26 Jul 2015 at 10:06
The scales have been lifted from my eyes, my Damascene route to enlightenment has begun. I have become a Corbynite. Of course, his analysis is hopelessly wrong. Of course I could never vote for him. But what shone through on Marr this morning was his total belief in what he says. That he has policies and ideas that come from the heart and not a gaggle of smart arsed advisors and horribly inclusive focus groups. There will be a lot of talk about entryism some of which is true. There will be a lot of talk about abandoning the election. It won’t happen. It’s game on.
What was so shocking about Marr’s interview was that Corbyn answered direct questions directly. It is terrible for a seasoned Westminster man like me to admit that over the years I have been lobotomised by stealth. The passion has been replaced by triangulation, equivocation and eventual sanitisation. Could you imagine Andy Burnham being asked if he was a Marxist and replying, ‘now that’s an interesting question, I haven’t thought about that for years’? Burnham who has become more of a faux chuckles merchant than even that old fraud Farage, would have laughed it off. Yvette would have put on her anguished face. The trouble with Yvette (discuss) is that she doesn’t have a personality just a series of emoticons that some advisor employs to pass off for serious thought.
I can understand why Corbyn has got so much support from the young. He remembers why he joined the Labour Party. Because it was rooted in working people, community and Socialism. A health service that works and is free at the point of use, a job with decent working conditions, a roof over one’s head and a net to catch the poor. Really it was pure Macmillan, but that’s an argument for another day. Over the years the People’s Flag has become beige. Under Corbyn it will be deepest red.
Many commentators compare him to Michael Foot. In his day Michael was a passionate and moving speaker. When his name flashed up on the announciater we all crowded in. He had beliefs, he had principle, but by the time of the 1983 election he was a shadow of himself and his manifesto rooted in the forties. At the moment Corbyn is full of passion, humour and a twinkle in his eye. He has converted Footian beliefs into something accessible to the young and the dispossessed. He has given them hope. I happen to believe that it is a false hope, but that’s not the point. His views on nationalisation struck a populist cord. They wouldn’t stand up to an Andrew Neill battery clip interrogation, but they are superficially attractive. ‘We spend billions of pounds a year on investing in railway infrastructure then we give it to private companies……every house has one electric wire one telephone wire yet there are a number of companies pretending that they are competing for our business in a false market’. It is a flawed but attractive argument which will resonate with some.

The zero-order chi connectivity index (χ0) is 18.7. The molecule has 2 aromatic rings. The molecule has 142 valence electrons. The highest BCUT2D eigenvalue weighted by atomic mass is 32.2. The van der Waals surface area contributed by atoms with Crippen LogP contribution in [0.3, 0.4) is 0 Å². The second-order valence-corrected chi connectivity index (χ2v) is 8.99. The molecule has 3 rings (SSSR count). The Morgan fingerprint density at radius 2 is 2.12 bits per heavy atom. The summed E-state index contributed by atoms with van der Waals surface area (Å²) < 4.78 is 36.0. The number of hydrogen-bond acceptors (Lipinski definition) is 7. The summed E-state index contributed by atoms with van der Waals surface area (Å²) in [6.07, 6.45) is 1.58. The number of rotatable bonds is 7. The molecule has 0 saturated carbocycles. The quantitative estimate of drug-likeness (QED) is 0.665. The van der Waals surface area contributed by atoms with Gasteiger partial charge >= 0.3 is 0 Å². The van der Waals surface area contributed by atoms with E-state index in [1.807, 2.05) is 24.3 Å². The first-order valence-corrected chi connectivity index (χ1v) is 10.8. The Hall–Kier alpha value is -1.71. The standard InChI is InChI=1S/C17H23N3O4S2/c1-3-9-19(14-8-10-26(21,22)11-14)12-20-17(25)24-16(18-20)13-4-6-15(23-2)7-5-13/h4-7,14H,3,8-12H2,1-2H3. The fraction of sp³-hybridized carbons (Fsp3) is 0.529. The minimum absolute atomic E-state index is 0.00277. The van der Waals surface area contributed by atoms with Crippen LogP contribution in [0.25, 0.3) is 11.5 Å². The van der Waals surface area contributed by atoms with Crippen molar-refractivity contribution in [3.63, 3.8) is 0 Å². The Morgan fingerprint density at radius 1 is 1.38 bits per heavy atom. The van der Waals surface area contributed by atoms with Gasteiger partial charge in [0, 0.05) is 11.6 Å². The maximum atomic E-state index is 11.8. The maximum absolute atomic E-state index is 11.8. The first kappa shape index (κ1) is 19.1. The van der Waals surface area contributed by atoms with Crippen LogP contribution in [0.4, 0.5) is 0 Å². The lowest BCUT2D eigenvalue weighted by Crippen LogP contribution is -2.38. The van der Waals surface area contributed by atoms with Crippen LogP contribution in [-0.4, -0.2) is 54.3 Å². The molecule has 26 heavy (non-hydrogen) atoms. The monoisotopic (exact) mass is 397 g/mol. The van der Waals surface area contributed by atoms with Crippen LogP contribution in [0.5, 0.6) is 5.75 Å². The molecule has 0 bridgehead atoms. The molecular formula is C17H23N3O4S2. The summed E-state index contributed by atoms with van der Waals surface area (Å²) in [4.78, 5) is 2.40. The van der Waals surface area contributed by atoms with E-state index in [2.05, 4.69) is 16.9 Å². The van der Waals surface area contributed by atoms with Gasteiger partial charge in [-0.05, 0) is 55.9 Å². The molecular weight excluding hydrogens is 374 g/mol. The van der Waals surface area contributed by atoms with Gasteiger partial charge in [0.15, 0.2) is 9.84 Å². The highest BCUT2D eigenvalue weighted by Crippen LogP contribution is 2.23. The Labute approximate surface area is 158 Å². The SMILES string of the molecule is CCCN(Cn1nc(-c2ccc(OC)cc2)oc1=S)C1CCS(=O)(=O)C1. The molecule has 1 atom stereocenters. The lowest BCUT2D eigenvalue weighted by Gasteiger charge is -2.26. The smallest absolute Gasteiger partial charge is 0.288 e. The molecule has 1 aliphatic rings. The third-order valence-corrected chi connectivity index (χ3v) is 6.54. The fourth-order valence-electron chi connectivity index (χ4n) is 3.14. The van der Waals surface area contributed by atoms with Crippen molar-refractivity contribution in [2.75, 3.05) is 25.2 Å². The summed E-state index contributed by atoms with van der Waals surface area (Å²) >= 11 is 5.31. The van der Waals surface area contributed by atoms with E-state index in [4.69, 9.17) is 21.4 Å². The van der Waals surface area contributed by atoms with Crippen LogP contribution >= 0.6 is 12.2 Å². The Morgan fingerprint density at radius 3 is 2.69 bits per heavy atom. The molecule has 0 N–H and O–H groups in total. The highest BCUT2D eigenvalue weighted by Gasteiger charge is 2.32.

Years ago I represented a man for being part of a horrific gangland execution. His defence was that he was not there. It was rubbish and in the witness box he was appalling because he was clearly lying and equivocating. After his dreadful performance he said that he wanted to change his story and tell the truth. I applied to the the judge (now deputy President of the Supreme Court) and he agreed. My client went back into the box and was brilliant. He was acquitted because he was a man who was clearly telling the truth.
It’s the same with politicians. People are sick of carefully drafted slick answers which are meaningless pap. They can smell when someone is telling the truth and they have sniffed the authenticity of Corbyn. He may be an old fashioned tax and spend Socialist, but at least he believes in it. What on earth do Burnham and Cooper really believe? Probably not even in themselves.
Marr was a watershed for Corbyn. And it’s not necessarily down hill all the way. Oh, and what was the one phrase that didn’t quiver from Corbyn’s lips? ‘Let me be clear’. How refreshing.